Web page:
Misconception #4: Microcredentials Deliver Value to a Narrow Group of Learners
Aligning taught skills with sought skills (and yet-to-be-defined emerging skills) is essential to filling the talent gap and assisting recent graduates, the unemployed and the underemployed in finding meaningful employment. Microcredentials are designed to do just that. Being industry-aligned, competency-based and quick to complete, microcredentials can help industry develop talent and find the right employees with the appropriate digital badges on their resumes and LinkedIn profiles. Meanwhile learners have great flexibility and access to develop and verify the skills they need through short, targeted courses and programs.
More and more learners are looking for focused, personalized learning experiences that will help them develop practical, in-demand skills quickly. Microcredentials appeal to diverse audiences, including:
- Early and mid-career professionals (working, unemployed, underemployed)
- Post-secondary grads and alumni who need to further develop or round out their skill set
- Mature learners who want to upskill or reskill to find work, advance in their role or transition into a new career (needing to develop in-demand skills and verify competencies)
- Multiple generations, at all career stages, who are seeking an alternate pathway to education, employment or professional development
Today, there’s a vast range of microcredentials to serve and benefit many different audiences, including employers, while meeting ever-changing market needs and employment gaps.
Misconception #5: Microcredentials Are a Passing Fad
When we consider microcredentials’ longevity, it’s important to highlight some trends in education and the workplace. We’re seeing growing emphasis placed on specific skills and people seeking flexible alternatives to traditional credentials to develop these skills. We’re seeing greater demand for quicker, shorter, more convenient and accessible training opportunities that one can pick and choose from based on their individual goals and needs.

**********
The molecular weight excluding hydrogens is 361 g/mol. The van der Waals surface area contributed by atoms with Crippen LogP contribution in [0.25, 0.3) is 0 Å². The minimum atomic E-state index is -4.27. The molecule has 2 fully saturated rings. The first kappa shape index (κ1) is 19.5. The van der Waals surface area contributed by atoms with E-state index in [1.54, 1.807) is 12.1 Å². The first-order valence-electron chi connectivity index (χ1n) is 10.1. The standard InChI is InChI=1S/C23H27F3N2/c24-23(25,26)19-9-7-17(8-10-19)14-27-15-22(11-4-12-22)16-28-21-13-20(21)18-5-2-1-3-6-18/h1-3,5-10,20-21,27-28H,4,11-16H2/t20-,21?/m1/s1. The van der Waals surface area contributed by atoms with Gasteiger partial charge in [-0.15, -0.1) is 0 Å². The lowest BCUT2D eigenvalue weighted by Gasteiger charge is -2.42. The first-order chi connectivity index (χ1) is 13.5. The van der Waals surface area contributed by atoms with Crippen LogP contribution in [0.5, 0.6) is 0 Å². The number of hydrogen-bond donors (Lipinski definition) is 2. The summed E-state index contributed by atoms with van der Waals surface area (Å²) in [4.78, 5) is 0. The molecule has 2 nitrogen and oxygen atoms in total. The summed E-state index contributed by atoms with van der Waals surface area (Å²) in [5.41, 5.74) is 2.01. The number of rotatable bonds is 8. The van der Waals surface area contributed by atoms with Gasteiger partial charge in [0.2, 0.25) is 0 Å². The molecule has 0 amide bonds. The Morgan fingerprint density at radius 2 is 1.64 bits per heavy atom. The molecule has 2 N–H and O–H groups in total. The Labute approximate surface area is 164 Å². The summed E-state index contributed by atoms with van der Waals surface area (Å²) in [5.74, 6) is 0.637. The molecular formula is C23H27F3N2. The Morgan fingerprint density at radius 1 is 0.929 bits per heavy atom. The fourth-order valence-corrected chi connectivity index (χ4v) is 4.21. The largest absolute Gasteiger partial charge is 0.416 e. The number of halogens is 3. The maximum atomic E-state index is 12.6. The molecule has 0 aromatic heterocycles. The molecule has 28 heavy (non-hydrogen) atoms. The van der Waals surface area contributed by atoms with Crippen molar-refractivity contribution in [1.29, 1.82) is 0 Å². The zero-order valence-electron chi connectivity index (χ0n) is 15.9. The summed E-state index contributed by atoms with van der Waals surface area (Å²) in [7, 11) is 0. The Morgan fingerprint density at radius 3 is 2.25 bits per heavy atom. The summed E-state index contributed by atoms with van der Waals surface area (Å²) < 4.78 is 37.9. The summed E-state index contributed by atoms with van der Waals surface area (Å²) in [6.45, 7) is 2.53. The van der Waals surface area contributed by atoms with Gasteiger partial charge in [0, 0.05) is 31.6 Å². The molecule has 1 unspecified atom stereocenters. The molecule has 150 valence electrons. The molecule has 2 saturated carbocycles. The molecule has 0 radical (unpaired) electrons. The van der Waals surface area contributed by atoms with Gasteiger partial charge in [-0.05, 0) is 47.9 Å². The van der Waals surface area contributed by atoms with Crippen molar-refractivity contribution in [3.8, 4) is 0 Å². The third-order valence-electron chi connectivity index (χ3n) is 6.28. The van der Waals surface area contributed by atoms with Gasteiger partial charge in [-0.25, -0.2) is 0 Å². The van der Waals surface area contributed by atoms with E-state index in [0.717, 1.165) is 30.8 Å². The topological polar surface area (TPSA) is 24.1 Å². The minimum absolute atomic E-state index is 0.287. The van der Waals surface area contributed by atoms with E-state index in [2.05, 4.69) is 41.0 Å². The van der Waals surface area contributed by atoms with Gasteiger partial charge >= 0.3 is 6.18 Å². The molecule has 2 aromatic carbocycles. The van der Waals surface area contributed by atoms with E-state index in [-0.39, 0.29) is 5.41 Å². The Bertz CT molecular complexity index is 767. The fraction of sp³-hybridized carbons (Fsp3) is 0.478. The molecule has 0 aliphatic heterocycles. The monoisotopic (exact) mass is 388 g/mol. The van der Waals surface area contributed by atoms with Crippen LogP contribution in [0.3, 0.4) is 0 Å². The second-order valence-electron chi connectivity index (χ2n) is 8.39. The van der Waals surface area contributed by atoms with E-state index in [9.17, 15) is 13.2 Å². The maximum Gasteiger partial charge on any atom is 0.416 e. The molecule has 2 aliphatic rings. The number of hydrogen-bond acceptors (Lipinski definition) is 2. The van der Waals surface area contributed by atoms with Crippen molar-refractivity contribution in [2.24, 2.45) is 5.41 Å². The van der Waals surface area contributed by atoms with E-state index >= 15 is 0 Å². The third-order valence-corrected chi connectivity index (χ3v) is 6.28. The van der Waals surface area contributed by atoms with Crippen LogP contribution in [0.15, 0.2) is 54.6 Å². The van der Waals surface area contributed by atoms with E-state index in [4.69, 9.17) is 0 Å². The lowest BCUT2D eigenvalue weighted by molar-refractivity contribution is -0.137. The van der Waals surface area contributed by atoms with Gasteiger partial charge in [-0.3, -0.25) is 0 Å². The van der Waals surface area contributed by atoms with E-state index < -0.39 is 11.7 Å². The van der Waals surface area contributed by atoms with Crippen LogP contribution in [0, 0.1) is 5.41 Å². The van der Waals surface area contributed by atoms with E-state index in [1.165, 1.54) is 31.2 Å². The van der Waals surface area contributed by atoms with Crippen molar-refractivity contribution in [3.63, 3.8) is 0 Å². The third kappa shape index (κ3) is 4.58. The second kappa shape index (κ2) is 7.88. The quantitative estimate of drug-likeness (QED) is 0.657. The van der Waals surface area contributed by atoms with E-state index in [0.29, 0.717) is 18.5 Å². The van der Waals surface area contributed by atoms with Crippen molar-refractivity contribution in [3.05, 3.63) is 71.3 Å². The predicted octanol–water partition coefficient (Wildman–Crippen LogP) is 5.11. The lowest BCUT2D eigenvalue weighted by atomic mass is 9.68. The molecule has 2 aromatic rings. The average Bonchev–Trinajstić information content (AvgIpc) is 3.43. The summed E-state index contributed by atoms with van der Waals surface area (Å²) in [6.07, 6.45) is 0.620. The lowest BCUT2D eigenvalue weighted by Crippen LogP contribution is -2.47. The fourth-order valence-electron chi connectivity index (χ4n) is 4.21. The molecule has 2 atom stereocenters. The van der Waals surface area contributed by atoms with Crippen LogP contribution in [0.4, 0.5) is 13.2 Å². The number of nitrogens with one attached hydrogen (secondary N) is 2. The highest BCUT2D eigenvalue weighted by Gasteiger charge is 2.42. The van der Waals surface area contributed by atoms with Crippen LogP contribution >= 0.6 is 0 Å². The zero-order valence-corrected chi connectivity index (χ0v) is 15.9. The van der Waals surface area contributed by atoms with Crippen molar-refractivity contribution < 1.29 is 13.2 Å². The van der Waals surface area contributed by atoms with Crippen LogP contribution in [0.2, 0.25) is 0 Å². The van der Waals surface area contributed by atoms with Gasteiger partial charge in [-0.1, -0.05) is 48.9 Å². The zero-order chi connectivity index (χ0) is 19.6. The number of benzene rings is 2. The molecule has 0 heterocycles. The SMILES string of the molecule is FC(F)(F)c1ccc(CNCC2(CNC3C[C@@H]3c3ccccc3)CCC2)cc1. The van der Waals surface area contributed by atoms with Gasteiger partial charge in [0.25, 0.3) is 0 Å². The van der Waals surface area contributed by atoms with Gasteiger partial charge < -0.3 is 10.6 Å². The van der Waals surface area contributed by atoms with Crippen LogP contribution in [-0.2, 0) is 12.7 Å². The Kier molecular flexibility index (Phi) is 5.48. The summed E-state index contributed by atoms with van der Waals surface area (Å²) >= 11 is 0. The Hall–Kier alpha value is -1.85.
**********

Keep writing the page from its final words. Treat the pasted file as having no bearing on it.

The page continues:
The world is changing, so are the ways we need (and want) to learn. COVID-19 thrust online learning upon the world and shone a spotlight on online microcredentials. Of course, microcredentials are offered in a variety of modalities (including face-to-face and blended delivery). The fact that they’re only available online is a misconception in itself. Will the planned return to face-to-face, full-time studies cool the demand for microcredentials? Not likely. Microcredentials are not a passing fad, and their value will not diminish with the decreasing COVID case counts. If the pandemic has taught us anything, it’s that learners demand versatile, personalized and affordable pathways to education, which isn’t going to change.
Sometimes it helps to define what something isn’t before determining what it is. Microcredentials are a lot of things to a lot of people, but they’re not new, they’re not all the same, they’re not simply badges and they’re not going anywhere anytime soon.
Microcredentials are a great way to support continuous, lifelong learning, professional development and career growth or transition.
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Author Perspective: Administrator